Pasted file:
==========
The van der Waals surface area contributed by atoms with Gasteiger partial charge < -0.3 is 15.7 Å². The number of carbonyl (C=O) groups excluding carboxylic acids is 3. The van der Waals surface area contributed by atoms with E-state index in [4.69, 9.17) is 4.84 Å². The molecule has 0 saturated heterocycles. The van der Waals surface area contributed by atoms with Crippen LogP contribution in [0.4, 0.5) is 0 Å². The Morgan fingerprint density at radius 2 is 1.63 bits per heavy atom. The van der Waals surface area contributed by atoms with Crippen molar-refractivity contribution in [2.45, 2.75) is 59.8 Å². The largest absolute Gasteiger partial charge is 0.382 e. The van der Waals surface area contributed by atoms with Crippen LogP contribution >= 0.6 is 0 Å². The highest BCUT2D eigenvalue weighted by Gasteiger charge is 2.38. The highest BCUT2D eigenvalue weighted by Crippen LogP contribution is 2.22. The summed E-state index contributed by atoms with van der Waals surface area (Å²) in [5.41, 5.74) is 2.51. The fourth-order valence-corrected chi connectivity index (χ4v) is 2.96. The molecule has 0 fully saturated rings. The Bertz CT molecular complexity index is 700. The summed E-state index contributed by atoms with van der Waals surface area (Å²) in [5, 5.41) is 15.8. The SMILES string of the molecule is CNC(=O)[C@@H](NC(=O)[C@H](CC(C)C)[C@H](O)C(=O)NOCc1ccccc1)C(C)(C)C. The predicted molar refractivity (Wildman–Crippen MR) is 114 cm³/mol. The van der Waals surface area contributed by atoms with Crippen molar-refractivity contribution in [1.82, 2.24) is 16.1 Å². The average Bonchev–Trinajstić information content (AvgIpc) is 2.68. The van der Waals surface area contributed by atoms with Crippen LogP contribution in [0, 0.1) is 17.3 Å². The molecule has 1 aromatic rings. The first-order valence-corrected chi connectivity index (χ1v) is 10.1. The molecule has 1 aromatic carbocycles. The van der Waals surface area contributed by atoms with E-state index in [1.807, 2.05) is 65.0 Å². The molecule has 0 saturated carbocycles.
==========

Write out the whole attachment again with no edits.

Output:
The van der Waals surface area contributed by atoms with Gasteiger partial charge < -0.3 is 15.7 Å². The number of carbonyl (C=O) groups excluding carboxylic acids is 3. The van der Waals surface area contributed by atoms with E-state index in [4.69, 9.17) is 4.84 Å². The molecule has 0 saturated heterocycles. The van der Waals surface area contributed by atoms with Crippen LogP contribution in [0.4, 0.5) is 0 Å². The Morgan fingerprint density at radius 2 is 1.63 bits per heavy atom. The van der Waals surface area contributed by atoms with Crippen molar-refractivity contribution in [2.45, 2.75) is 59.8 Å². The largest absolute Gasteiger partial charge is 0.382 e. The van der Waals surface area contributed by atoms with Crippen LogP contribution >= 0.6 is 0 Å². The highest BCUT2D eigenvalue weighted by Gasteiger charge is 2.38. The highest BCUT2D eigenvalue weighted by Crippen LogP contribution is 2.22. The summed E-state index contributed by atoms with van der Waals surface area (Å²) in [5.41, 5.74) is 2.51. The fourth-order valence-corrected chi connectivity index (χ4v) is 2.96. The molecule has 0 fully saturated rings. The Bertz CT molecular complexity index is 700. The summed E-state index contributed by atoms with van der Waals surface area (Å²) in [5, 5.41) is 15.8. The SMILES string of the molecule is CNC(=O)[C@@H](NC(=O)[C@H](CC(C)C)[C@H](O)C(=O)NOCc1ccccc1)C(C)(C)C. The predicted molar refractivity (Wildman–Crippen MR) is 114 cm³/mol. The van der Waals surface area contributed by atoms with Crippen molar-refractivity contribution in [1.82, 2.24) is 16.1 Å². The average Bonchev–Trinajstić information content (AvgIpc) is 2.68. The van der Waals surface area contributed by atoms with Crippen LogP contribution in [0, 0.1) is 17.3 Å². The molecule has 1 aromatic rings. The first-order valence-corrected chi connectivity index (χ1v) is 10.1. The molecule has 1 aromatic carbocycles. The van der Waals surface area contributed by atoms with E-state index in [1.807, 2.05) is 65.0 Å². The molecule has 0 saturated carbocycles.